Rory McIlroy believes players are being used as “pawns” in golf’s global power struggle and fears legal action could be required to resolve the issues.
Twenty five of the game’s biggest names have committed to play the 2022 Saudi Invitational, potentially placing them on a collision course with their home circuits.
The Saudi International was previously on the European Tour but is now the flagship event on the Asian Tour, which is also launching 10 new events spearheaded by former world number one Greg Norman and backed by 200 million US dollars from the Saudi government’s Private Investment Fund.
The PGA Tour said in July that it would not grant players the required releases to play in “unsanctioned events” and that could see players being fined or even suspended if they opt to play rival events without permission.
McIlroy has made it clear he is not interested in playing in events backed by Saudi money but said: “I think we are independent contractors and we should be able to play where we want to play.
“I think the Tour should grant the releases because it’s an Asian Tour event, it has OWGR (points).
“I do see reasons why they wouldn’t grant releases but if they are trying to do what’s best for their members and their members are going to a place other than the PGA Tour and being able to earn that money, we should be able to that if that’s our personal choice.”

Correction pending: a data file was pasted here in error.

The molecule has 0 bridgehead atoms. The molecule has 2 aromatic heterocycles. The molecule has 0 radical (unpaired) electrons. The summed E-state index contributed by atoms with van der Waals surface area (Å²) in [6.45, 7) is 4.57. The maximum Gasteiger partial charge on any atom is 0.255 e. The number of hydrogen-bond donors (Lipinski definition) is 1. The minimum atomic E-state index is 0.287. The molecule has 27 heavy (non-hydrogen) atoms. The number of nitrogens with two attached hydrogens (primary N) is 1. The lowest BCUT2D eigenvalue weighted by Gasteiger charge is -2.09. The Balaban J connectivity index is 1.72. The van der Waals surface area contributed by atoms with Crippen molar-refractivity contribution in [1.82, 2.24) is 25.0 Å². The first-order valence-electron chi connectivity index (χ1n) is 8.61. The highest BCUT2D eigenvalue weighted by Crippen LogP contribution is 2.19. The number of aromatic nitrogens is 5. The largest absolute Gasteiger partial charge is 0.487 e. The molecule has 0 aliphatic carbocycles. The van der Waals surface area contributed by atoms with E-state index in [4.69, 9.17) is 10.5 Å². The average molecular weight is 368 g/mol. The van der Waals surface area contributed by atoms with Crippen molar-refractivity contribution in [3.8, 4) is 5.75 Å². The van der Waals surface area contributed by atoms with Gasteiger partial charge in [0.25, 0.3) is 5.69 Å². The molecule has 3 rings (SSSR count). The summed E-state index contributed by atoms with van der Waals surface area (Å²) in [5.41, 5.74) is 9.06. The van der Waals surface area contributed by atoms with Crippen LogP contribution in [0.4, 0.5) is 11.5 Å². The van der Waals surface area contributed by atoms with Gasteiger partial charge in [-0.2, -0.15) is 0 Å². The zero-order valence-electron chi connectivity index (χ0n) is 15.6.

Asked if he feared legal battles were on the horizon, McIlroy added: “Yeah, I think so. I think the professional game needs to get to a point where we as professionals know where we stand.
“Are we actually independent contractors? Are we employed by a certain entity? There’s a lot of grey areas in that and that’s what needs to be sorted out.
“I think the players feel like they’re pawns at the minute in this big global game of golf and we just know want to know where we stand.”
Speaking ahead of the Hero World Challenge in the Bahamas McIlroy became frustrated by questions about the bizarre end to his last tournament, when he ripped his shirt in frustration after failing to convert a 54-hole lead in the DP World Tour Championship.
The former world number one had suffered a cruel piece of bad luck on the 15th when his approach hit the flagstick and bounced into a bunker, but played his last four holes in three over par in a closing 74 to slip into a tie for sixth.
“What I was angry about was how I reacted to the bad break,” McIlroy admitted.
“Not the bad break or the fact that I didn’t win the tournament, it was my reaction to it that made me angry because I basically lost my head after that.”